Funny you mention the Uncle Bunt "Sail Away Ladies" -- much of my musical efforts these days go into backing up old-time fiddle (terrific Austin based fiddler Howard Rains has put together a small group) and I find that I hear and appreciate wonderful fiddle playing now so much more than in the past.  I was listening to AAFM in my car and pulled in the drive just as Sail Away Ladies started on the CD -- I sat in the driveway and listened to the whole thing, just stunned at the achievement of it (I'd surely heard it 100 times before and was never so struck). 

Thanks for starting this thread!
best-
Peter

Offline Mr.OMuck

  • Member
  • Posts: 2605
    • MuckOVision
Re: Harry Smith's Anthology of American Folk Music
« Reply #9 on: October 14, 2011, 09:20:51 PM »
I first got the anthology in 1971 as required listening for a course i was taking at SUNY Purchase entitled "Folklore". The professor was a certain John Cohen. Good luck all 'round. I must say that I love the booklet that came with the LPs as much as the music. It is a brilliant tour de force of graphic imagination much influenced I'm guessing by Ad Reinhardt's collage work of the period. One could interpret the music collection as a soundtrack for the book just as readily as the book existing for the elucidation of the music.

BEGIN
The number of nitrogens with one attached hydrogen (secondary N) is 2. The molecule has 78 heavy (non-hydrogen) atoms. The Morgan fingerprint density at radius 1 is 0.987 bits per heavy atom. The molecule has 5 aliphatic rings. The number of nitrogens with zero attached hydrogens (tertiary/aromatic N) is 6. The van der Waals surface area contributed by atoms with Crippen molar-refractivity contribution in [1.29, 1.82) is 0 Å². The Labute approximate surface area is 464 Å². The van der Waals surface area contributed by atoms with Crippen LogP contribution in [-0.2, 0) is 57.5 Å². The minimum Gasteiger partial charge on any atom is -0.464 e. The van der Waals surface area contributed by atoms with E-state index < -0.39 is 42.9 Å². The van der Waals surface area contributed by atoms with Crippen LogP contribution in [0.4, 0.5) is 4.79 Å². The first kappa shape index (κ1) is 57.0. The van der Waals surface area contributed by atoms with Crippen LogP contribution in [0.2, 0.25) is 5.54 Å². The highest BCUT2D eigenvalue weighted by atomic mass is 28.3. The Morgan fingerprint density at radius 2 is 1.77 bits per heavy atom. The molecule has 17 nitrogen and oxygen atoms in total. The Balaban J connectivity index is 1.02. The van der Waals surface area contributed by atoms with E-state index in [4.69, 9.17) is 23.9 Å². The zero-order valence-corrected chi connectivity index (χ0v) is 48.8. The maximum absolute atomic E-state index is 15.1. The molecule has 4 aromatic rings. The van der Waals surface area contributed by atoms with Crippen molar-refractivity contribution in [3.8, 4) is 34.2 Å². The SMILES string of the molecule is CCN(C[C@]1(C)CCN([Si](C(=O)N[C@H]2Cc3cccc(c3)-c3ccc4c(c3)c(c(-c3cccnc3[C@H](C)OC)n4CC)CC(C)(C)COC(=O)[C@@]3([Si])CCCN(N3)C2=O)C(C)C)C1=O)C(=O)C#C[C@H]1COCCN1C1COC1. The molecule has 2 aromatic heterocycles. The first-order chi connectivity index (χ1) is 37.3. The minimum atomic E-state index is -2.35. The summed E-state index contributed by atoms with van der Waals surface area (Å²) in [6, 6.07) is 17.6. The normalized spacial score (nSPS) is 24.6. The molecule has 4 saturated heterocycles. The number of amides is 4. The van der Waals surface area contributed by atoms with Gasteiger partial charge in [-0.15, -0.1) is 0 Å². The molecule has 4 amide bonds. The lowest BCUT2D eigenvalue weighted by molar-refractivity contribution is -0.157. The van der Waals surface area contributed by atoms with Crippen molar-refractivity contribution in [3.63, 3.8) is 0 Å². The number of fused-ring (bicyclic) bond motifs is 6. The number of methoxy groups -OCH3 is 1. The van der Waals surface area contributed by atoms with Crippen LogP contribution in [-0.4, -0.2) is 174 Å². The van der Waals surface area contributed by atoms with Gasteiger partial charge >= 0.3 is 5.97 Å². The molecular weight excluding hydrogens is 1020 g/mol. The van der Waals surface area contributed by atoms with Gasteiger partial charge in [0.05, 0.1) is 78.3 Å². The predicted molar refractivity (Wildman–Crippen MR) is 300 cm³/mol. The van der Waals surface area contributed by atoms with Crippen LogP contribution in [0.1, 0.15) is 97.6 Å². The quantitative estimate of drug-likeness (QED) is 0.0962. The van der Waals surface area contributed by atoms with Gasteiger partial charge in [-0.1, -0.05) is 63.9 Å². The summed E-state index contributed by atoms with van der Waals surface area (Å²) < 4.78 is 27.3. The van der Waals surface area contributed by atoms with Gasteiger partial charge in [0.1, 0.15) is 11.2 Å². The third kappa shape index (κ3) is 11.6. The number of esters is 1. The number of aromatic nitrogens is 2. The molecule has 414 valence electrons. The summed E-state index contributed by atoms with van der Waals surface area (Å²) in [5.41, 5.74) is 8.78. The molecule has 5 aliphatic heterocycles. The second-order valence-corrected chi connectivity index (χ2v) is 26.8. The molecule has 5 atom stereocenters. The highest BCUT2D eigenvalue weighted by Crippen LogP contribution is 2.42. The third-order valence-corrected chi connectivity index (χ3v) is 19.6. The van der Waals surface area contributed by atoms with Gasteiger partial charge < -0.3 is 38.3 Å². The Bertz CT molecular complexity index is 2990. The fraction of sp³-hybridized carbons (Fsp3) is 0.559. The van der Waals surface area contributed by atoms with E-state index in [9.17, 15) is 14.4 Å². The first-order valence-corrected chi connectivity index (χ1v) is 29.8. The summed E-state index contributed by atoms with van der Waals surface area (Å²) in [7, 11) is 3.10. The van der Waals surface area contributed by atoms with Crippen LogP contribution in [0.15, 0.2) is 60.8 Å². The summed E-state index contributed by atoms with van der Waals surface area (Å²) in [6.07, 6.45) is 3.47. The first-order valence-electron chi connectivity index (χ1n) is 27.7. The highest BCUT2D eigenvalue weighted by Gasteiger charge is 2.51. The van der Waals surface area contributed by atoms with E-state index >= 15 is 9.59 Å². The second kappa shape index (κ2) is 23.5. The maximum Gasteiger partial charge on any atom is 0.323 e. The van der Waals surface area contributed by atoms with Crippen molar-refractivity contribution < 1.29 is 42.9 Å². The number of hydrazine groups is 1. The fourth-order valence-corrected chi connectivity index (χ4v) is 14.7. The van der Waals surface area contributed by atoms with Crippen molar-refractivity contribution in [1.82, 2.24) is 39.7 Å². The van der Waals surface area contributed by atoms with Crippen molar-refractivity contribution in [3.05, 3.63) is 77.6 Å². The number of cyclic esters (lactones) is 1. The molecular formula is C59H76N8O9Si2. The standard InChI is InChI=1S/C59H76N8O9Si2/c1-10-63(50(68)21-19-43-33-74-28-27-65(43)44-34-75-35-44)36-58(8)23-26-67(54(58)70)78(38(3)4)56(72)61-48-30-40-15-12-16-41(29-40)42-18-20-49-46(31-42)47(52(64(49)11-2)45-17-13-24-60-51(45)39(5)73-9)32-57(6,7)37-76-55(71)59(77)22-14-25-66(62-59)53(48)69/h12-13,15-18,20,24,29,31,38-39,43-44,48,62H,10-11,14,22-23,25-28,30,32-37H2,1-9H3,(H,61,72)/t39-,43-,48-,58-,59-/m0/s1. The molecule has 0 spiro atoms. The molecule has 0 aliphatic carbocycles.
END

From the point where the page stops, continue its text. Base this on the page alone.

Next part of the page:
My loathings are simple: stupidity, oppression, crime, cruelty, soft music.
Vladimir Nabokov (1899 - 1977)

http://www.youtube.com/user/MuckOVision

Offline Stuart

  • Member
  • Posts: 2635
  • "The Voice of Almiqui"
Re: Harry Smith's Anthology of American Folk Music
« Reply #10 on: October 14, 2011, 10:11:46 PM »
I've been poking around the S-F site trying to find the "Supplemental Notes to the Selections" that were available in the past (my printouts are dated 2002). I have the URLs as I printed them out, but now they're all dead links. I'll keep trying. I did find the following, however:

http://www.folkways.si.edu/resources/pdf/SFW40108_notes.pdf

Offline Steve Pajik

  • Member
  • Posts: 59
Re: Harry Smith's Anthology of American Folk Music
« Reply #11 on: October 14, 2011, 10:15:25 PM »